Is There A Right Way? Posted on 10 Aug 14:38 , 1 comment
Several times, recently, I have encountered people who knit the way I do. For many years, I would not knit in public, because I always seemed to elicit comments such as: WHAT are you doing? That’s a weird way to knit. Where did you ever learn THAT? Don’t you get crossed stitches? Good grief, that’s not right. So I just stopped sharing my knitting.
When I started my shop and doing handspun for others, I figured that I really need to test drive my yarns to make sure that they actually worked well, had a nice hand, the colors looked good, etc. A couple of years ago, my sister-in-law, Bea, made samples with me and was puzzled by my knitting. In the meantime, I bought some ‘How-to” discs with the intention of knitting the RIGHT WAY. It was such a struggle to relearn something that I had been doing one way for nearly 60 years, to say nothing of the fact that it just seemed SOOO inefficient and purling was so much harder. It was discouraging. Sigh.
During the next visit from Bea and family, she mentioned that she thought that I was knitting in Eastern European or Russian style, that is, through the back of the loop on the knit stitch. There’s a NAME for this? I started investigating and sure enough, that is exactly what I was doing! I was so excited, I had a legitimate form of knitting! No more hiding what I was doing.
I learned to knit from my Latvian grandmother. Born in a small village on the border with Russia in 1884, she grew up as an illiterate shepherdess. She may not have been able to sign her name, but could that lady KNIT!. You might have seen Latvian mitten patterns, (check this out if you haven’t: https://www.pinterest.com/pin/442760207087363138/) well, she had hundreds of pattern motifs stocked in her head. Never did I see her knit from a piece of paper or pattern, whether it was mittens, hats, socks or sweaters. She was 70 when I was born and died in her mid-nineties, knitting until her last days. I had plenty of time to learn from her.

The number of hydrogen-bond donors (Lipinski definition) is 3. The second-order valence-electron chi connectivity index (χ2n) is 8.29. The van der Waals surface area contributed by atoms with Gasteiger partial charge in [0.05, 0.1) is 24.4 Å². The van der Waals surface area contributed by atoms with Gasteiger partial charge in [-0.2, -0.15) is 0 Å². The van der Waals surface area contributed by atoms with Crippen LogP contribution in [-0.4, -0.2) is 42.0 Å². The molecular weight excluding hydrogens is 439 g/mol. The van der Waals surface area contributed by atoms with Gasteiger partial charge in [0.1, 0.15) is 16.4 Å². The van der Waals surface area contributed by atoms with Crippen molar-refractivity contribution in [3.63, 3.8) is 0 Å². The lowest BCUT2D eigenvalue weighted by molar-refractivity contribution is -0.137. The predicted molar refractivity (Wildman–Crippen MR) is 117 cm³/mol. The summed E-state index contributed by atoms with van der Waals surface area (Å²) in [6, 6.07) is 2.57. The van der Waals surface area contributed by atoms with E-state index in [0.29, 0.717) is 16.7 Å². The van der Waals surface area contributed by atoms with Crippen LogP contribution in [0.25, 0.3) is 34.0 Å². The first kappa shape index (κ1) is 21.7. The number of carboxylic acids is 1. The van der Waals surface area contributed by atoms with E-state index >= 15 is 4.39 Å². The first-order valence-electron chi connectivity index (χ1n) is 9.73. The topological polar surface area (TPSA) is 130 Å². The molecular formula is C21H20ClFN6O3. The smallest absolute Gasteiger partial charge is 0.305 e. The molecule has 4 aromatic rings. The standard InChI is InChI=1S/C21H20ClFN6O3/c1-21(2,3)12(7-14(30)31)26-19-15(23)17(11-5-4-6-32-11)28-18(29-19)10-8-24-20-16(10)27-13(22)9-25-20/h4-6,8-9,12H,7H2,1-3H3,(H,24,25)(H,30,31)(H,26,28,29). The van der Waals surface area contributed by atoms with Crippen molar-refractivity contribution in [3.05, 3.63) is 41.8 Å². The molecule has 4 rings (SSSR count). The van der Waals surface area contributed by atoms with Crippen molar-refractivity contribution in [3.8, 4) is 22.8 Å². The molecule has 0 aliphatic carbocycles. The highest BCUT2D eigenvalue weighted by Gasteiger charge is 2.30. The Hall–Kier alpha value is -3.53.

What about those immigrant women whom I had met, one in a knit shop and the other in a class. Those who had learned to knit in the same way that I had, from their mothers or grandmothers? I asked if they had any trouble with translating any of the lace stitch patterns. Oh no, they each said to me. They didn’t have any trouble at all because they had relearned to knit “the RIGHT way.” I was saddened by this. There is such a strong prejudice against alternative styles of knitting that people reject their own heritage. Hey, I’m guilty too. I was learning the “right way” until Bea gave me legitimacy through her research.
Why would we trust strangers who have written books or blogs more than the instruction from our most near and dear? Why would we give up a method that is easier on the hands and is a faster method of knitting? Yes, I know that there is much lip service given to “Anyway you knit is just fine.” That’s OK in theory, but in practice, if you knit differently, you can easily be intimidated by raised eyebrows, incredulous comments or just subtle inferences that you are somehow doing something wrong. We could all stand to be a bit more sensitive to this in our fibery lives and in our regular lives as well.
By the way….here’s the knit and purl stitch in Eastern European or Russian technique of knitting: